As soon as you have a child, it’s important to begin planning for the future and preparing for the unthinkable. That means putting together an estate plan, which should include a will that names the people who will care for your child in case you pass away or become incapacitated.

If you’re in Michigan, then you may want to read up on the laws related to naming a guardian in a will before you start the process. Then, you’ll know exactly how to go about the process with the help of an experienced estate planning lawyer.

Naming a Guardian in Your Michigan Will

A guardian is someone who is appointed to look after a child who is under 18 years of age and not married. By default, if one parent dies, the other becomes the sole guardian. If both parents die, then the court will look to the parents’ last will and testament to see whom the parents named as the guardian or guardians.

The guardian will physically take care of the child and make sure all their needs are met. The guardian might have control over your child’s assets, like a college savings plan, or the court could appoint a conservator for that role. A conservator is a person appointed by a probate court to handle certain financial affairs for an individual who is not capable of managing those details themselves.

To designate a guardian, your will needs to be signed with two witnesses present. You also need to make sure you follow Michigan law when creating and signing the will; an experienced estate planning lawyer can help. Any mistakes or omissions while creating a will could invalidate the entire document, including your designation of guardianship.

How to Choose a Guardian

Usually, a guardian should be someone you can trust to raise your child in a responsible manner that’s consistent with your wishes and values. Most often, the guardian is another family member with whom the child has a familiar and positive relationship.

Some parents are fortunate enough to have multiple parties who could serve as guardians. If you have several people you’re considering, you may want to consider factors such as age, location, family situation, and beliefs.

People of any age can serve as loving and capable guardians, but age is still a factor to consider. For example, you may want to name your own parents as guardians. However, your parents may be getting older and dealing with their own medical and financial issues as they prepare for or begin retirement. They may not be in a situation where they can fully care for your children physically and financially for the next several years of their lives.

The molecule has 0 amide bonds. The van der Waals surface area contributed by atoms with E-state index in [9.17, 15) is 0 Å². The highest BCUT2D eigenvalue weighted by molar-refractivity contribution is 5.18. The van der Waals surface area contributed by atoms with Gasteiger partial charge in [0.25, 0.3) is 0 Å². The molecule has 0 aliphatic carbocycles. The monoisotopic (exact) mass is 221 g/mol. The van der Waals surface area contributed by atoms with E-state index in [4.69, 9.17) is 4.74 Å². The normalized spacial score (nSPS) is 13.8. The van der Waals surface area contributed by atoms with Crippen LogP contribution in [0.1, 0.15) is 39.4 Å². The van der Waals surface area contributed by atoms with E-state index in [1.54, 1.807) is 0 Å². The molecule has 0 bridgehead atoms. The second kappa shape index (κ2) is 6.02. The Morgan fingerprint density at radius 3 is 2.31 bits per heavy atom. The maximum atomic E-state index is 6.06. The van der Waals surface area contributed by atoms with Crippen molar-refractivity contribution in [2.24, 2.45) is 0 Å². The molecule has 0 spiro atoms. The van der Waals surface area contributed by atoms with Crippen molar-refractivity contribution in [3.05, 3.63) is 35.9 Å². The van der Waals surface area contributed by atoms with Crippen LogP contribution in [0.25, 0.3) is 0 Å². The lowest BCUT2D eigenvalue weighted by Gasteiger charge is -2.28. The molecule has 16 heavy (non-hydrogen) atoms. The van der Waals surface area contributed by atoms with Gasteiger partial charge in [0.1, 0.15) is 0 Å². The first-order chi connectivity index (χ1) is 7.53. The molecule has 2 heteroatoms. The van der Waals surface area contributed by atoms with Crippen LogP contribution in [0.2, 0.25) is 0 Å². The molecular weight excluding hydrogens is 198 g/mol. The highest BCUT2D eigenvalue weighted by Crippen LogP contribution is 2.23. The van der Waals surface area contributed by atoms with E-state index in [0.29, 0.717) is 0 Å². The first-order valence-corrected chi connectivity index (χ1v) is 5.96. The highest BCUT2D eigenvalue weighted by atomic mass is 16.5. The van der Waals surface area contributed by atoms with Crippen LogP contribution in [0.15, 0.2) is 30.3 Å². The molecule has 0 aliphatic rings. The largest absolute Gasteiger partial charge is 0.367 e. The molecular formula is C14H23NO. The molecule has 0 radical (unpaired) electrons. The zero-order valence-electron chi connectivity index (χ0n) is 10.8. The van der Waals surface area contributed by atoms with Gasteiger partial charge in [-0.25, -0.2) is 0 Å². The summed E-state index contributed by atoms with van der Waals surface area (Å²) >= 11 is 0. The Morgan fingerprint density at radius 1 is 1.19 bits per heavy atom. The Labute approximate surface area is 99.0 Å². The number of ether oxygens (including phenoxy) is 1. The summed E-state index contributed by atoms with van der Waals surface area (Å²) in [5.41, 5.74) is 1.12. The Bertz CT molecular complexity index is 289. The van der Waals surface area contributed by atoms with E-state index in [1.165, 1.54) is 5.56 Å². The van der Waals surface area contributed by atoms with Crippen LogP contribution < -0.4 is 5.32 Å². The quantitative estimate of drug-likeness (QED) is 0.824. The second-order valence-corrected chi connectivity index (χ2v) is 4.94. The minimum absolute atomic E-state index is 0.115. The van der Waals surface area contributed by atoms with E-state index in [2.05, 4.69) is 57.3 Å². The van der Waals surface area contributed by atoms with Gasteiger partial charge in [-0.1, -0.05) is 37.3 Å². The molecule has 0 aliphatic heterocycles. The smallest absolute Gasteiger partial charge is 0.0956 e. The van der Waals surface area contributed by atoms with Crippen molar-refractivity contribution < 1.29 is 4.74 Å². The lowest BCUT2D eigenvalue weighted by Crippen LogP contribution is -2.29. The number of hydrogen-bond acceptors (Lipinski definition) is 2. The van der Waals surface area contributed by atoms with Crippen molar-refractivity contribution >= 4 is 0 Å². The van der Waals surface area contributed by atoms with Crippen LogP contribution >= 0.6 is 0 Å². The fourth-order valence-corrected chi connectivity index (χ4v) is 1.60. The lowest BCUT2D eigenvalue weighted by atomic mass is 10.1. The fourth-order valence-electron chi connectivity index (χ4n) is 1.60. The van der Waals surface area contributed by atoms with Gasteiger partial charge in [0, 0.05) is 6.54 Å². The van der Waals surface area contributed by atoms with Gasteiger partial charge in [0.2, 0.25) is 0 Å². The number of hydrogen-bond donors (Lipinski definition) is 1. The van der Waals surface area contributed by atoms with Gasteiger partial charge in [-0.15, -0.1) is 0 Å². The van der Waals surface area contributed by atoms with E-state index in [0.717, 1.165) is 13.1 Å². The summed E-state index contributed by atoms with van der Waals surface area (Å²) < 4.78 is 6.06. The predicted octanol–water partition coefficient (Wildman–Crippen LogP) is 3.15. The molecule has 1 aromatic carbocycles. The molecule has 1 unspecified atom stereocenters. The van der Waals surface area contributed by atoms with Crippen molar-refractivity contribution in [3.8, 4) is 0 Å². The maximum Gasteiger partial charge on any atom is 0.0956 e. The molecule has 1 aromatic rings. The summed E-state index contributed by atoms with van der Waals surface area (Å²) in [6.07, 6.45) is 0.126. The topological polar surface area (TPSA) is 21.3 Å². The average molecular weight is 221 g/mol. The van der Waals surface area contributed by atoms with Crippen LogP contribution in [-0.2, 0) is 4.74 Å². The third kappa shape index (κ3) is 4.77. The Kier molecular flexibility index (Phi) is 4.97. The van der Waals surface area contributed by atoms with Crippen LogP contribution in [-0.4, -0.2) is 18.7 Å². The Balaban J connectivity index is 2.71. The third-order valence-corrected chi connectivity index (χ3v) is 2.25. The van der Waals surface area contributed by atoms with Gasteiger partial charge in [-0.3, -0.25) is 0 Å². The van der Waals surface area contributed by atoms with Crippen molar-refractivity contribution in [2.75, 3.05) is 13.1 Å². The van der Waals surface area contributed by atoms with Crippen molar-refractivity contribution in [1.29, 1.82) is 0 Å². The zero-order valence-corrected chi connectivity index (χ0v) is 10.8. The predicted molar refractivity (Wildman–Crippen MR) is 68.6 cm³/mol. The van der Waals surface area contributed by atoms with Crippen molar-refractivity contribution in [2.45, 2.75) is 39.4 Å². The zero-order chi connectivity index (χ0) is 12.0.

When it comes to location, you might want to choose a guardian who lives near your current place of residence so that your child’s life isn’t completely upended. Especially when children are young, it’s often in their best interest to keep them close to home in an environment they are familiar with.

If you name a guardian who already has a large family, they might be too overwhelmed to give your child as much care and attention as you’d like. Plus, the opportunities for conflict with another child in the family multiply.

On the other hand, if a prospective guardian is single and has never had children, they may be too busy or inexperienced to parent. It could be easy for them to agree to guardianship but underestimate the responsibilities that will be involved.

In terms of beliefs, your child should be in a home that incorporates a belief system and values that are similar to yours. For instance, if your child has been raised with certain religious beliefs, putting them in a completely secular home may lead to an identity crisis, and it may put the guardians in a difficult position as well.

What Happens if I Don’t Name a Guardian?

If you don’t name a guardian in your will, a relative or interested person can petition the court to determine who the guardian will be. The judge will decide who will serve as the guardian after evaluating all the options and determining what’s in the child’s best interests.

Even though the judge will do their best, they may have values, priorities, and perspectives that are different from yours. There is no guarantee they will pick the guardian you would have chosen. So, if you want your wishes honored, you should appoint a guardian in your will.

Not only that, but failing to appoint a guardian could cause a family rift if more than one person decides to petition for guardianship. When you appoint a guardian in your will, you eliminate uncertainty and the potential for conflict.

RELATED: 4 Ways to Protect Your Children With Your Estate Plan

Work With an Estate Planning Lawyer to Create Your Will

To ensure that you’re going about the process of naming a guardian the proper way, you’ll need an experienced family lawyer to help you. They can prepare all the documents for you, help you find witnesses, and counsel you through the steps of writing your will and any other necessary estate planning documents. Your lawyer will file the documents as well.

When you work with an experienced attorney, you won’t have to focus on anything other than deciding whom you want to appoint as guardian for your child or children.

Contact the Law Offices of Kari Santana for Help Creating a Will or Trust in West Michigan

Whether you’re established and have a large, complex estate or you’re young and just getting started, the experienced estate planning team at the Law Offices of Kari Santana can help you get ready for the future with our affordable estate planning services. We understand that your estate planning needs are as unique as you are, and we’ll address them with creative, custom-tailored solutions that can give you confidence and peace of mind.

To get started today, call us at (616) 717-5759 or fill out our quick and easy consultation form below.

The content provided here is for informational purposes only and should not be construed as legal advice on any subject.